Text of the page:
|The single best suggestion we
can offer a user of vacuum pumps from all our experience, is to CHANGE YOUR OIL on a regular
basis. What the heck is "regular"? After each use, at the
end of the week, once a month, once a year so much depends on the
application and system set-up. We have seen and heard most of
it. It is a regular topic of conversation. Suffice to say many problems and potential problems can be averted by this simple maintenance
practice. We probably answer more questions and solve more problems
relating to this issue than any other one.
This suggestion is even more
important if the user is planning to store a pump after use for an extended period of
time. Vacuum pump oils for the most part have some basic chemical elements as part of
their physical make-up. Generally all petroleum oils have sulfur to one degree or another.
If your pump gets water contamination in it, the water will eventually combine with the
sulfur to form sulfuric acid. This acid will attack
your pump. In vacuum pumps, as in your car to a lesser degree, the oil, barring a change,
will oxidize over time and use, creating a breakdown in the oil, and releasing the sulfur
to make acid. The oil will become darker in color and start to sludge up. Oxidation and
acidification of oils in service are logarithmic in nature, meaning when the oil starts to
go bad, they feed on themselves in an exponential manner.
For the most part mechanical vacuum pumps
from HyVac or any manufacturer are made from cast
iron which will actively rust up given contact with acidic solutions. This will then cause
your pump to freeze or lock up. We have seen pumps come in to HyVac for repair where you
open the pump case and the oil actually slumps out of the pump it is so oxidized and
degraded. Some pumps are marketed as "corrosion resistant";
do not be deceived. We have prepped pumps for this service we do not
subscribe to the concept. "Resistant" is a great term that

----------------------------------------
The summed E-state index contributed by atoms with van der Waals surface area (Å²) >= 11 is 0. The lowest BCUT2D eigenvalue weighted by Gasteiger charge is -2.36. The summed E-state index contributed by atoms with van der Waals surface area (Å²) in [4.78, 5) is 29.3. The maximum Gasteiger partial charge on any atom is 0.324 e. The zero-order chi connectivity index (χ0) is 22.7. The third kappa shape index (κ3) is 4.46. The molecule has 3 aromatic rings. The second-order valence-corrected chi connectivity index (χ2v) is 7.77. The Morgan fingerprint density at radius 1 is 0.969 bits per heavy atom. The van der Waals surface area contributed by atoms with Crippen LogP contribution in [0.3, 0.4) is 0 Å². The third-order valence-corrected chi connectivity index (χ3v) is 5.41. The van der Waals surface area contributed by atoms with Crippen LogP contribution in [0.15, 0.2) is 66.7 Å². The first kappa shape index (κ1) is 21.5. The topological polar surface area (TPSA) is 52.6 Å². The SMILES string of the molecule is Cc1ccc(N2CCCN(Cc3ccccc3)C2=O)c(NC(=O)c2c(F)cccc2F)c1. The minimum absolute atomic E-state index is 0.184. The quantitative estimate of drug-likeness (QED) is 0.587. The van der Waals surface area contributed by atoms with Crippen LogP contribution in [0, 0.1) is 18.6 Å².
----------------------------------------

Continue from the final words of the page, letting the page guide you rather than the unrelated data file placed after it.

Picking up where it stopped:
assures nothing but most assuredly is a great marketing ploy.
How often to change your oil depends on the application. Some
applications lend themselves to severe contamination and introduction of acidic
constituents to the pump. If you are evacuating water from samples or acids like glacial
acidic acid or any of your primary acids you will have to monitor your oil and probably
change it frequently. Use of inlet traps (cold) or external oil filtration systems can
minimize or correct contamination. Use of the vacuum pumps gas ballast valve to purge
condensable contamination during pump down. Generally this is a trial and error process.
testing can be accomplished initially to determine how quickly this contamination is
occurring. The pump oil you would use in a new state has what is know as a neutralization
number, neut. #, or total acid number (TAN). This value can be derived with physical
chemistry to determine later, after use, acidic levels and compare against the original
values. Use of correct litmus or pH paper can also give indication of the oils acidity
starting with new oil and comparing it at various evaluation points.
Learning and documenting your specific situation will only help you save
money over the long haul. It also gives us more information when we try and
find solutions for you.